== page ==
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Blog Birding #398

Kaeli Swift of Corvid Research considers the bird of many names, the Canada Jay.

On May 23rd, 2018 the American Ornithological Society announced that Perisoreus canadensis, the bird formerly known as the gray jay, would be officially recognized as the Canada jay.  Although this change felt disruptive to some, for the folks spearheading the campaign, including foremost Canada jay expert Dan Strickland, this was the righting of a historical wrong more than a half-century in the making.

Maine’s official state bird is the “chickadee”, but some in the state want to clarify whether that’s Black-capped or Boreal. Steve Mistler has more at Maine Public.

Brian Olsen, an associate professor of biology and ecology at the University of Maine, refuses to take sides in the great chickadee debate, but he does want state lawmakers to know there are big differences between the boreal chickadee and the black-capped chickadee, which are both found in Maine. He says the black-capped has a song in the springtime, which he demonstrated for the State and Local Government Committee.

“Birding” or “Birdwatching”? That’s the predicament Erika Zambello at 10,000 Birds finds herself in these days.

Sliding the glass door to my Florida backyard, I shuffled my slipper-clad feet and closed the opening behind me. The sun had broken through an early morning haze, warming my backyard to over 70 degrees F – a bright spot in what had been a generally gloomy February. Plopping myself down on a bright blue chair, I carefully placed my binoculars on my lap and picked up my knitting. My view? A straight shot to my bird feeder.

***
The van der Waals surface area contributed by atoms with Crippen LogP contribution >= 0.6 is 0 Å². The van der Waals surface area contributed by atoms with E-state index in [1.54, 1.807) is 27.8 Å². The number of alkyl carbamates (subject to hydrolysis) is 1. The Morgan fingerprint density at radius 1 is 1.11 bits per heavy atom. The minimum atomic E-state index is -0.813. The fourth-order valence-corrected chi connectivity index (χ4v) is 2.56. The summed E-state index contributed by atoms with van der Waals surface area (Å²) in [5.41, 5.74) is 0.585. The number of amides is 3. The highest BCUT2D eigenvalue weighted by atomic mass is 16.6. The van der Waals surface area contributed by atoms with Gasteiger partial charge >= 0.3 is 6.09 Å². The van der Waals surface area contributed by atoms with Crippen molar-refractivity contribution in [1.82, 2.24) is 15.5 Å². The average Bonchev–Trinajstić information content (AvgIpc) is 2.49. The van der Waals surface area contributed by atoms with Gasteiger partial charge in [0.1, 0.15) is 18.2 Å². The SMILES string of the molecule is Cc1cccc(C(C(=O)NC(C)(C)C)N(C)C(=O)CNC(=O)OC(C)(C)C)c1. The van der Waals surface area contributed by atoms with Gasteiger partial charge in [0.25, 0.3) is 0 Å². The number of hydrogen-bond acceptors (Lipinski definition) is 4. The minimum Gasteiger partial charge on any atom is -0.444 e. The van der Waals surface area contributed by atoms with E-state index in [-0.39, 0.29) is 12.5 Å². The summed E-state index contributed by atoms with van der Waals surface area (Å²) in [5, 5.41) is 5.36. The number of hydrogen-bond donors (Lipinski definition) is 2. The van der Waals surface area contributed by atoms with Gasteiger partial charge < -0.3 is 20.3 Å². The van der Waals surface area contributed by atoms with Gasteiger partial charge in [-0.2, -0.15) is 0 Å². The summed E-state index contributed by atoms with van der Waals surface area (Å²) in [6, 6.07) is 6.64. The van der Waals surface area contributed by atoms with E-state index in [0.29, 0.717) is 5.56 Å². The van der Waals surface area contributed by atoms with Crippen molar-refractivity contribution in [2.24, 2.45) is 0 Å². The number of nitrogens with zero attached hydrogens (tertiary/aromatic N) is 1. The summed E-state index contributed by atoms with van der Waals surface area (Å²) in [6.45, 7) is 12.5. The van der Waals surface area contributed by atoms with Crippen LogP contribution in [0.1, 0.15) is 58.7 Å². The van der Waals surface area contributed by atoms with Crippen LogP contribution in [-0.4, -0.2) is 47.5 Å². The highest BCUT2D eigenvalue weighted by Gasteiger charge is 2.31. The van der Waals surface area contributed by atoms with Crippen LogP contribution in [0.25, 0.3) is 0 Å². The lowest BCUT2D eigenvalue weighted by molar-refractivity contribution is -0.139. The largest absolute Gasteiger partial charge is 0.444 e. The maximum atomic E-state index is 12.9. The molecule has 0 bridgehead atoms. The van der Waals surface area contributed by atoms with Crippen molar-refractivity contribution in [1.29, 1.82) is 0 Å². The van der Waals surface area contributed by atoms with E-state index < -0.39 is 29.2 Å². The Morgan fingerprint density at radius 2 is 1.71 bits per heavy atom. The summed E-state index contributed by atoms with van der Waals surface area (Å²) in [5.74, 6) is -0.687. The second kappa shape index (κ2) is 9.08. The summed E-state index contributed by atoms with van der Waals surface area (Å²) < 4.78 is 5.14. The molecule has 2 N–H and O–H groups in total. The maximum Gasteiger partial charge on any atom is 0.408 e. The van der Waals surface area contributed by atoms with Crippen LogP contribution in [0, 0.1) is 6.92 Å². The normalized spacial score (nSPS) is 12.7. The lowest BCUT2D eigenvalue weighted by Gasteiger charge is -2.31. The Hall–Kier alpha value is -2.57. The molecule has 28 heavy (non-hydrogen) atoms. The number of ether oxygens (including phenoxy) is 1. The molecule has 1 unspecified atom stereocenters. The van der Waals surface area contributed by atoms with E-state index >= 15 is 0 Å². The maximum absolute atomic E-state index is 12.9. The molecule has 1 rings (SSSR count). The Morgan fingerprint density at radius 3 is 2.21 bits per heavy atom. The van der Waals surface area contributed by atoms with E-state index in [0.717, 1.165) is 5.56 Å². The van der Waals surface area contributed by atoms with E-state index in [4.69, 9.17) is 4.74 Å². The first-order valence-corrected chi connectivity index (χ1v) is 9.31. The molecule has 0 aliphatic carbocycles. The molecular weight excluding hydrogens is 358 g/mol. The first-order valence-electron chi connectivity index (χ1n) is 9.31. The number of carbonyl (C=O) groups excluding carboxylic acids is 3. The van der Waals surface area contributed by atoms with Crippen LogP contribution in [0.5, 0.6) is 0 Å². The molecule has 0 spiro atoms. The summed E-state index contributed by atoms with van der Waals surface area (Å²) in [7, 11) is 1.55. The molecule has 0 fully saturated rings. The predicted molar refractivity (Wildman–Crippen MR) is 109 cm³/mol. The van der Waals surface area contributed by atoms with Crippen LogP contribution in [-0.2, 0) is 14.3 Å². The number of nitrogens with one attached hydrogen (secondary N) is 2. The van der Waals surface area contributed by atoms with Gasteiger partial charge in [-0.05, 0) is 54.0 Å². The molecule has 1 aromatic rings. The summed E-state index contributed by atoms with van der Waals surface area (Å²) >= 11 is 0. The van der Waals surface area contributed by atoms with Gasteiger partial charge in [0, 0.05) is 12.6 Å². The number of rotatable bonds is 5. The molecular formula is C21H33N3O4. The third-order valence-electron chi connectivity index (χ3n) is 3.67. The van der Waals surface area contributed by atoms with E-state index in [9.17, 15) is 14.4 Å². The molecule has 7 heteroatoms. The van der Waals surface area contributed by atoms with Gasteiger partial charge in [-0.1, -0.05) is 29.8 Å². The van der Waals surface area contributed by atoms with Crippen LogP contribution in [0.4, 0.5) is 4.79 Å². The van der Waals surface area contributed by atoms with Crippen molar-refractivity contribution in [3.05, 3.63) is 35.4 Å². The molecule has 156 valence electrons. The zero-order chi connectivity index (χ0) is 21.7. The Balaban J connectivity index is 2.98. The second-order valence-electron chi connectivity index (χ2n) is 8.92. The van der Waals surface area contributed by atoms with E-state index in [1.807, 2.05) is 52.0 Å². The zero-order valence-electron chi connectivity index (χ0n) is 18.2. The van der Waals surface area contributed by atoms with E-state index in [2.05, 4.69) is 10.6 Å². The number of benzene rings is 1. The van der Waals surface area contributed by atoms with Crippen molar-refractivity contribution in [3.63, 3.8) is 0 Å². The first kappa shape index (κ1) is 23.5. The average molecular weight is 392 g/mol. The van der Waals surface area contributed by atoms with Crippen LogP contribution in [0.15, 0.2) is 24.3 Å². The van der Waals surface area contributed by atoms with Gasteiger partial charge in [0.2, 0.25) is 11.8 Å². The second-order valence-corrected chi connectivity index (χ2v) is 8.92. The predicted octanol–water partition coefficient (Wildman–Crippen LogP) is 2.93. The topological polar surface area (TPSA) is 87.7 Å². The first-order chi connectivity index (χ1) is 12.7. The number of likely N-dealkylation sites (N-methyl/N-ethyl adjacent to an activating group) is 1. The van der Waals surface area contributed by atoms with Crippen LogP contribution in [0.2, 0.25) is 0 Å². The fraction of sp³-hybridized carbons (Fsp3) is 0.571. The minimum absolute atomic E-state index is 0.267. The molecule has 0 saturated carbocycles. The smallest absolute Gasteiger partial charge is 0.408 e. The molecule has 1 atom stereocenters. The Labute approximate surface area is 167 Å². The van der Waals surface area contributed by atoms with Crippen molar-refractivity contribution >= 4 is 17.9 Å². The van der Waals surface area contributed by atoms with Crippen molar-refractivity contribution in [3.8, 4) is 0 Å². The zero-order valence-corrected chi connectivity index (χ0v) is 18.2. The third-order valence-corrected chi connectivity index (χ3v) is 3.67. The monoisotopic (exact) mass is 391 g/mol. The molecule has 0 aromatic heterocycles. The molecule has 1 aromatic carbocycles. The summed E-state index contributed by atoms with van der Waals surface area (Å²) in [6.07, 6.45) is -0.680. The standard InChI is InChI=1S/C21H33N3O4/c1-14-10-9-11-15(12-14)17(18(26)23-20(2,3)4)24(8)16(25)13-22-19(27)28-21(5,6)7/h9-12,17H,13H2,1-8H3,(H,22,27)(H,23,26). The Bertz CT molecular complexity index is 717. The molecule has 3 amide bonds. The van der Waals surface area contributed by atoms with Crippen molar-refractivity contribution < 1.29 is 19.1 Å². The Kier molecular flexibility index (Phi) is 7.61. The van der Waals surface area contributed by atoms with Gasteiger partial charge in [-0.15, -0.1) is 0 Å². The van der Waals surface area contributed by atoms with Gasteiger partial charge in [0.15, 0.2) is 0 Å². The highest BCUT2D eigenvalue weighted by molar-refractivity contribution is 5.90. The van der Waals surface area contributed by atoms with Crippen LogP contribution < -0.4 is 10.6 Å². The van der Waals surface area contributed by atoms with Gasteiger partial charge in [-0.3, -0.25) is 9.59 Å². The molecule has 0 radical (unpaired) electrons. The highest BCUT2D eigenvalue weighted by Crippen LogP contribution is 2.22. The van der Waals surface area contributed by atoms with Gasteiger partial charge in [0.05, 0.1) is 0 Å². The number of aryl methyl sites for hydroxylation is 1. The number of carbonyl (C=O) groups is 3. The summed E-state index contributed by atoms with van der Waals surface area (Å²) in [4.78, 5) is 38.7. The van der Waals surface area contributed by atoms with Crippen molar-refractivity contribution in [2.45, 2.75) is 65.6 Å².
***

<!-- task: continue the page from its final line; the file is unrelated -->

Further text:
Georgia Silvera Seamens at Audubon explores the joys of patch birding, and how birding your patch can make you a better birder.

The first time I heard the term “patch birding,” I was chatting with author and bird guide Heather Wolf in a coffeeshop overlooking Washington Square Park in New York City. She used the term to describe birding regularly in a place close to home, whether it be in Manhattan or her previous stomping grounds on the Florida Gulf Coast. A novice urban birder myself, I was intrigued by what the method entailed.

Researchers studying bird migration have found that climate changes has encouraged some species to migrate earlier than others. Learn more at Phys.org. 

According to a new study, migratory birds in Europe and Canada have substantially advanced the timing of their spring migration due to climate change. The average migratory bird has advanced its spring migration by approximately one week in five decades, and the duration of the migration season has increased.

The greatest advances were found among short-distance migrants that winter in Europe or North America: about 1.5–2 days per decade. Long-distance migrants that winter in the tropics have also advanced the start of their , but only by approximately 0.6–1.2 days per decade.

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Nate Swick

Nate Swick

Editor, Social Media Manager at American Birding Association
Nate Swick is the editor of the American Birding Association Blog, social media manager for the ABA, and the host of the American Birding Podcast. He lives in Greensboro, North Carolina, with his wife, Danielle, and two young children. He is the author of Birding for the Curious and The ABA Field Guide to Birds of the Carolinas.
Nate Swick

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